Positive results from the IMPACT study demonstrate that patients with homogeneous emphysema benefit from treatment with Pulmonx Corporation’s proprietary Zephyr® Endobronchial Valves (EBV), according to a new study published online in the American Journal of Respiratory and Critical Care Medicine.
Hitting our pages again, Pulmonx, with its combination of a clever valve (EBV) for use in emphysema treatment, combined with an equally clever patient pre-selection system, is now enjoying the oxygen of publicity itself, pardon the pun. A newly published study suggests that patients pre-selected with the Chartis® System and treated with EBV experienced clinically meaningful improvements in lung function, exercise tolerance, and quality of life compared to the control group. The company says these data indicate that EBV therapy can benefit substantially more patients than previously believed.
The IMPACT study is the first prospective, randomized, multi-center study examining the effectiveness of the Zephyr EBV specifically in patients with homogeneous emphysema. The study enrolled and randomized 93 patients with severe homogeneous emphysema to compare the safety and effectiveness of Zephyr EBV treatment against medical management. The company’s proprietary Chartis System was used to select patients with little or no collateral ventilation who are most likely to benefit from treatment, and advanced imaging technology was used to select a target lobe for treatment.
Three-month results from the study showed that patients with homogeneous emphysema and little or no collateral ventilation (assessed using the Chartis System) treated with the Zephyr EBV experienced a 17 percent improvement in FEV1 compared to the control group. EBV-treated patients also experienced improved exercise tolerance, with a 40-meter increase over the control group in the Six Minute Walk Test (6MWD), and improved quality of life, with a 10-point improvement in the St. Georges Respiratory Questionnaire (SGRQ) score over the control group. The results also showed that 97 percent of EBV subjects experienced target lobe volume reduction, indicating effective occlusion of the target lobe following EBV placement.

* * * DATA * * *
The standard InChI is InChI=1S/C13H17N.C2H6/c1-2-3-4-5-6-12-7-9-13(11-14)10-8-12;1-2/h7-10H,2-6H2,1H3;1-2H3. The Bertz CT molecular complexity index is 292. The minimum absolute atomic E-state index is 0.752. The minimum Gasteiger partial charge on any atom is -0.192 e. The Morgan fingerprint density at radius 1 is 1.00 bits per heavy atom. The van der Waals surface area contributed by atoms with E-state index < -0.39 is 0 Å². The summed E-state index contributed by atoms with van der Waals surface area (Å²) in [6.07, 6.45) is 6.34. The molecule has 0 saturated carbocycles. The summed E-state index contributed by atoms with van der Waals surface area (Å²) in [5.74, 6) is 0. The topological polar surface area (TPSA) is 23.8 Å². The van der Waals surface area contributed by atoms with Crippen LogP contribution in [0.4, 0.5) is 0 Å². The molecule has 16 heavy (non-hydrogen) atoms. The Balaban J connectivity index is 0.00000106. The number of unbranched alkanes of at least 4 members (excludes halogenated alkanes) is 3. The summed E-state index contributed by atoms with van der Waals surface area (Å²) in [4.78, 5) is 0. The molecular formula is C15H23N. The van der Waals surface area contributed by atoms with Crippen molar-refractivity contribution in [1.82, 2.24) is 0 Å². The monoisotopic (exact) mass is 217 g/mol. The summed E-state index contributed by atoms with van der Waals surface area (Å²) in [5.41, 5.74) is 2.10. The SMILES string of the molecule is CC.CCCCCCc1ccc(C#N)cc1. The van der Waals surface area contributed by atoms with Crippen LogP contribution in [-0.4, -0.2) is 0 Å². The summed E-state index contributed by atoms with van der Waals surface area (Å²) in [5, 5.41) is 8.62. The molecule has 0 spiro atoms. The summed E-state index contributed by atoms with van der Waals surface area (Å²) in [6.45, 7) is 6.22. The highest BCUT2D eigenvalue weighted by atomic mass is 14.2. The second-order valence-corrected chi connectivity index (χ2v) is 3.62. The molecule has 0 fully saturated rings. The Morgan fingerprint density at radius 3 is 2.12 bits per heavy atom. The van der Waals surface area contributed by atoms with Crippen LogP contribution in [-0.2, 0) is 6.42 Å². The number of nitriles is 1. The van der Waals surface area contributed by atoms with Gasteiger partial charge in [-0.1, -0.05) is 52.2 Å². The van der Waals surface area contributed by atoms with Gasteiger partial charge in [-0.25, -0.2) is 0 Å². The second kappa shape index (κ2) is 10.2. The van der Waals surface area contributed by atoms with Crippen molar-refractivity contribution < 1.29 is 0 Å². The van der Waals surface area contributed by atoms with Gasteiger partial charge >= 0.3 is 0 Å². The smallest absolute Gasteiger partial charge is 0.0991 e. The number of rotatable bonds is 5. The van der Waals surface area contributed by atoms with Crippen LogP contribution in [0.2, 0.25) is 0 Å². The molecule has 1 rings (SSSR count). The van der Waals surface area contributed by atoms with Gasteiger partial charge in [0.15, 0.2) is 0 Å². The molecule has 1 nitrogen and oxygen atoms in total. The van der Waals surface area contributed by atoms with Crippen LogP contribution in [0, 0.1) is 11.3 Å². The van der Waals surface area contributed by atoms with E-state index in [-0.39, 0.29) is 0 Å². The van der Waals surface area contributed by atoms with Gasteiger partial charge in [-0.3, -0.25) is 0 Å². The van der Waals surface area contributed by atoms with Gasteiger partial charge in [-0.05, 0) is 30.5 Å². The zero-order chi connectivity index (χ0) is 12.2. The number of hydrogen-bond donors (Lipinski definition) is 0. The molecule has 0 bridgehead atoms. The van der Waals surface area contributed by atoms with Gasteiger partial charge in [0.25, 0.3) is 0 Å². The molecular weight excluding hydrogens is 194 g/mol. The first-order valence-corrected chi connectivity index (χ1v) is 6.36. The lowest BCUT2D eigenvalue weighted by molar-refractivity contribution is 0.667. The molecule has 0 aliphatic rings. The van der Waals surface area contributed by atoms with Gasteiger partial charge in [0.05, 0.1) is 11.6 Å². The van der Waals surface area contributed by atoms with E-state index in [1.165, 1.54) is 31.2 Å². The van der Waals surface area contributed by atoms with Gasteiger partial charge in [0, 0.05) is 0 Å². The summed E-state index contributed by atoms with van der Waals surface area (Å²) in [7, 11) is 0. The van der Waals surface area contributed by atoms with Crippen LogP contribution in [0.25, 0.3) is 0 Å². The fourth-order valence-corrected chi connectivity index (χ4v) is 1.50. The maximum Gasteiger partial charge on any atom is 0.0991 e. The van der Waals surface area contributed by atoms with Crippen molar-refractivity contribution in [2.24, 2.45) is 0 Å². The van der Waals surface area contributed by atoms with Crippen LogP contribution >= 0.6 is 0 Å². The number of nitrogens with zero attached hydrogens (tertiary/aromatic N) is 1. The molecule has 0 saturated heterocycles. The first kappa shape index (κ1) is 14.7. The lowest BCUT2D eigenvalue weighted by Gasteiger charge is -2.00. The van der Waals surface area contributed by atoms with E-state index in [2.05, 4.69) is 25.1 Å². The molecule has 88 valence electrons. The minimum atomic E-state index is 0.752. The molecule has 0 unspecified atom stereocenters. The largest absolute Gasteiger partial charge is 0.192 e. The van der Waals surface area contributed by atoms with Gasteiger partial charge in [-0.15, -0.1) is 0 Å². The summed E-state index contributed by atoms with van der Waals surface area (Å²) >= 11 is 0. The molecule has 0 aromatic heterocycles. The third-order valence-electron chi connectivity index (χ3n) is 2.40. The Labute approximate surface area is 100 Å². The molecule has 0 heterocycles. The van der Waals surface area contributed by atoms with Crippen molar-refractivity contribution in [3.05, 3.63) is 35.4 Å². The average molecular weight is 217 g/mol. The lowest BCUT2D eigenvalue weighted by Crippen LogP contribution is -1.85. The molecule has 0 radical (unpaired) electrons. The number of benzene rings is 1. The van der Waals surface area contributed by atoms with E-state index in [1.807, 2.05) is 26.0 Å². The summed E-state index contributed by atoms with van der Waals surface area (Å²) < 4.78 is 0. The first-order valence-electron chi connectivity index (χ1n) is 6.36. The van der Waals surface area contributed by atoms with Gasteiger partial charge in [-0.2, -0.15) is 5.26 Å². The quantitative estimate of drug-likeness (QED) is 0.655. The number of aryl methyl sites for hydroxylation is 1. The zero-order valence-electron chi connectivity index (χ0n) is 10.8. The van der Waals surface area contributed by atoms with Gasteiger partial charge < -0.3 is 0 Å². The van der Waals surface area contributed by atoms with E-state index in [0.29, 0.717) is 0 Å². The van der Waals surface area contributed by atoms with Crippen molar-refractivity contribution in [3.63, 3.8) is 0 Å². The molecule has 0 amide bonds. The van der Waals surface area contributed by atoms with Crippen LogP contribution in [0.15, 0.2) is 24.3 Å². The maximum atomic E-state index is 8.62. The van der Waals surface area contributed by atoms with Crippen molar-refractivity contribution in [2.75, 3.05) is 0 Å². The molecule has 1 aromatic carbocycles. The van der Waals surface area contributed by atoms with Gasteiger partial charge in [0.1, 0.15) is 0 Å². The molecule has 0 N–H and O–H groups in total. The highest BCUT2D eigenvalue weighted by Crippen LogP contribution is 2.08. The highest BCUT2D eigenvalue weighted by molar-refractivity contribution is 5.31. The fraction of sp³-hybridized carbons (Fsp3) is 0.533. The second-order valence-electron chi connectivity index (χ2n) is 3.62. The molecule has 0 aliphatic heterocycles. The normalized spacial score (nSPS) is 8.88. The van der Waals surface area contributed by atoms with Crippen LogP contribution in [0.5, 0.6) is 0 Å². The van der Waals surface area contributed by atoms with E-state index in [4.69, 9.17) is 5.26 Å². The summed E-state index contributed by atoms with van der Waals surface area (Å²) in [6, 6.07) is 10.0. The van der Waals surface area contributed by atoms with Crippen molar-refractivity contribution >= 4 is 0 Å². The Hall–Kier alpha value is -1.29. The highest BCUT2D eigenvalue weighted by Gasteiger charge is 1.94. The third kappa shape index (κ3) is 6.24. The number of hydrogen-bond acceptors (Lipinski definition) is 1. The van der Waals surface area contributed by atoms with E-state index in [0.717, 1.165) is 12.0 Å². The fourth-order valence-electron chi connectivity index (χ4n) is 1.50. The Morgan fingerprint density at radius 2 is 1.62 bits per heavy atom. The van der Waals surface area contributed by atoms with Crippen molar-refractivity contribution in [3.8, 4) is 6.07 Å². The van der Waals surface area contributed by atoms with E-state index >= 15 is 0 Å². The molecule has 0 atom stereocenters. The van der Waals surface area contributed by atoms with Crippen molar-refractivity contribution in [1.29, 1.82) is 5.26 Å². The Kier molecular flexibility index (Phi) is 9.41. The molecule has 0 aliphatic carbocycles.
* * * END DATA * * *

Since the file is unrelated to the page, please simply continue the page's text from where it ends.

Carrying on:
Professor Ralf Eberhardt, MD, of the Thoraxklinik at the University of Heidelberg, and co-principal investigator of the IMPACT study, also presented the results at the 26th International Congress of the European Respiratory Society (ERS) on September 4.
“Endobronchial valve treatment has previously shown definitive benefits in patients with heterogeneous disease; we wanted to see if patients with homogeneous emphysema could also benefit from this proven, minimally-invasive approach for lung volume reduction. In the IMPACT study, we found that EBV treatment resulted in statistically and clinically significant improvements versus controls in pulmonary function, exercise capacity and quality of life in patients with severe homogenous emphysema and negative collateral ventilation,” said Professor Eberhardt.
“The IMPACT results show that selecting the right patient for endobronchial valve treatment is now simpler. We should focus on patients with hyperinflation and the absence of collateral ventilation, rather than on the homogeneity or heterogeneity of the disease,” said Associate Professor Arschang Valipour, MD, FCCP, of the Ludwig-Boltzmann-Institute for COPD and Respiratory Epidemiology at Otto-Wagner-Spital in Vienna, Austria, lead author of the paper and co-principal investigator of the IMPACT study.
According to the authors, “given the very limited treatment options available for this particular patient population, most notably limitations beyond medical therapy, EBV therapy should be considered in these patients.”
“These results prove that a substantially broader range of patients can benefit from the Zephyr Endobronchial Valve than previously estimated,” said Pulmonx Chief Executive Officer Glen French. “As the most proven minimally invasive lung volume reduction procedure for severe emphysema, the Zephyr EBV now offers hope to a new group of patients who currently have very few therapeutic options.”